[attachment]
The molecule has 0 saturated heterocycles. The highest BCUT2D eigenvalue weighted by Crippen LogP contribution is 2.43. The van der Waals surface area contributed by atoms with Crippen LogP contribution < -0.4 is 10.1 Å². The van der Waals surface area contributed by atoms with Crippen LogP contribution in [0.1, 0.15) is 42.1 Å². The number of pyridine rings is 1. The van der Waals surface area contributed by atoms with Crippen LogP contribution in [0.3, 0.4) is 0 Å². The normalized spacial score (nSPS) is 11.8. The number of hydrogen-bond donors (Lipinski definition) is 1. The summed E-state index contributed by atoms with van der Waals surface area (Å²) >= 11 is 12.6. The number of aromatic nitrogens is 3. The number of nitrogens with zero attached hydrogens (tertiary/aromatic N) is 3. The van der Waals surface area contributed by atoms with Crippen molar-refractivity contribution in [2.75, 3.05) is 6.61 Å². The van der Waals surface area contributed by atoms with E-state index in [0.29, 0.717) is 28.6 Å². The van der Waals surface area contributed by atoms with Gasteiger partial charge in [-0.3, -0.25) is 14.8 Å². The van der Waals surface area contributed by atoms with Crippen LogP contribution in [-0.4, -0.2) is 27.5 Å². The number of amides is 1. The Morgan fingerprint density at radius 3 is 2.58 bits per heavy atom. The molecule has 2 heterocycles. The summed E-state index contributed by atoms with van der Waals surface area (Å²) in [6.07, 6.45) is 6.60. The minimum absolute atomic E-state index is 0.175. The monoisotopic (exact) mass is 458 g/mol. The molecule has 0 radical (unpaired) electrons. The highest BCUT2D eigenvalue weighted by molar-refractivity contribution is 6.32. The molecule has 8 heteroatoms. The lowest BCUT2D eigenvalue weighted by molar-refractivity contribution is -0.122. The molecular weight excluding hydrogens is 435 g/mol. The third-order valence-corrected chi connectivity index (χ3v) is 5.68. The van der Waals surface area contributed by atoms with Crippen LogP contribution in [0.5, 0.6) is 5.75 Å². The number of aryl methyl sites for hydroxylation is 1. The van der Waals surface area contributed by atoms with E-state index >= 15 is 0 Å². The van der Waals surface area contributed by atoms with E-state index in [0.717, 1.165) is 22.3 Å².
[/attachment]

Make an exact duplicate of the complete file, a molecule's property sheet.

The molecule has 0 saturated heterocycles. The highest BCUT2D eigenvalue weighted by Crippen LogP contribution is 2.43. The van der Waals surface area contributed by atoms with Crippen LogP contribution < -0.4 is 10.1 Å². The van der Waals surface area contributed by atoms with Crippen LogP contribution in [0.1, 0.15) is 42.1 Å². The number of pyridine rings is 1. The van der Waals surface area contributed by atoms with Crippen LogP contribution in [0.3, 0.4) is 0 Å². The normalized spacial score (nSPS) is 11.8. The number of hydrogen-bond donors (Lipinski definition) is 1. The summed E-state index contributed by atoms with van der Waals surface area (Å²) >= 11 is 12.6. The number of aromatic nitrogens is 3. The number of nitrogens with zero attached hydrogens (tertiary/aromatic N) is 3. The van der Waals surface area contributed by atoms with Crippen molar-refractivity contribution in [2.75, 3.05) is 6.61 Å². The van der Waals surface area contributed by atoms with E-state index in [0.29, 0.717) is 28.6 Å². The van der Waals surface area contributed by atoms with Gasteiger partial charge in [-0.3, -0.25) is 14.8 Å². The van der Waals surface area contributed by atoms with Crippen LogP contribution in [-0.4, -0.2) is 27.5 Å². The number of amides is 1. The Morgan fingerprint density at radius 3 is 2.58 bits per heavy atom. The molecule has 2 heterocycles. The summed E-state index contributed by atoms with van der Waals surface area (Å²) in [6.07, 6.45) is 6.60. The minimum absolute atomic E-state index is 0.175. The monoisotopic (exact) mass is 458 g/mol. The molecule has 0 radical (unpaired) electrons. The highest BCUT2D eigenvalue weighted by molar-refractivity contribution is 6.32. The molecule has 8 heteroatoms. The lowest BCUT2D eigenvalue weighted by molar-refractivity contribution is -0.122. The molecular weight excluding hydrogens is 435 g/mol. The third-order valence-corrected chi connectivity index (χ3v) is 5.68. The van der Waals surface area contributed by atoms with Crippen LogP contribution in [0.5, 0.6) is 5.75 Å². The number of aryl methyl sites for hydroxylation is 1. The van der Waals surface area contributed by atoms with E-state index >= 15 is 0 Å². The van der Waals surface area contributed by atoms with E-state index in [0.717, 1.165) is 22.3 Å².